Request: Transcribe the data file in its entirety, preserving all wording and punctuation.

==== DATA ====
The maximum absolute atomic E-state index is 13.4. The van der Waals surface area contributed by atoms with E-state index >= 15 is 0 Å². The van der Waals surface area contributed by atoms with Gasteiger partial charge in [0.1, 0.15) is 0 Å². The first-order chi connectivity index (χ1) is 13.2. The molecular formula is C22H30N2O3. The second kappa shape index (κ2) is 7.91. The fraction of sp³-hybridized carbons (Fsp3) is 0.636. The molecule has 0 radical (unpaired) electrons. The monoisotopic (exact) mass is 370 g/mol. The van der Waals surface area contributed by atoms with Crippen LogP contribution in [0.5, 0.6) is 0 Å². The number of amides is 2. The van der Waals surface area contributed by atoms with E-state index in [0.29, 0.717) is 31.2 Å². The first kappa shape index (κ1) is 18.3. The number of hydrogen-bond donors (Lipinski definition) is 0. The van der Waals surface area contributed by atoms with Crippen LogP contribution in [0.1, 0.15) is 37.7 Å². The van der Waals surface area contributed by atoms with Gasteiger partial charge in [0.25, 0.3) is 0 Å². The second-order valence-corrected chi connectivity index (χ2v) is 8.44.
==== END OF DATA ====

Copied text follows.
The maximum absolute atomic E-state index is 13.4. The van der Waals surface area contributed by atoms with E-state index >= 15 is 0 Å². The van der Waals surface area contributed by atoms with Gasteiger partial charge in [0.1, 0.15) is 0 Å². The first-order chi connectivity index (χ1) is 13.2. The molecular formula is C22H30N2O3. The second kappa shape index (κ2) is 7.91. The fraction of sp³-hybridized carbons (Fsp3) is 0.636. The molecule has 0 radical (unpaired) electrons. The monoisotopic (exact) mass is 370 g/mol. The van der Waals surface area contributed by atoms with Crippen LogP contribution in [0.5, 0.6) is 0 Å². The number of amides is 2. The van der Waals surface area contributed by atoms with E-state index in [0.29, 0.717) is 31.2 Å². The first kappa shape index (κ1) is 18.3. The number of hydrogen-bond donors (Lipinski definition) is 0. The van der Waals surface area contributed by atoms with Crippen LogP contribution in [0.1, 0.15) is 37.7 Å². The van der Waals surface area contributed by atoms with Gasteiger partial charge in [0.25, 0.3) is 0 Å². The second-order valence-corrected chi connectivity index (χ2v) is 8.44.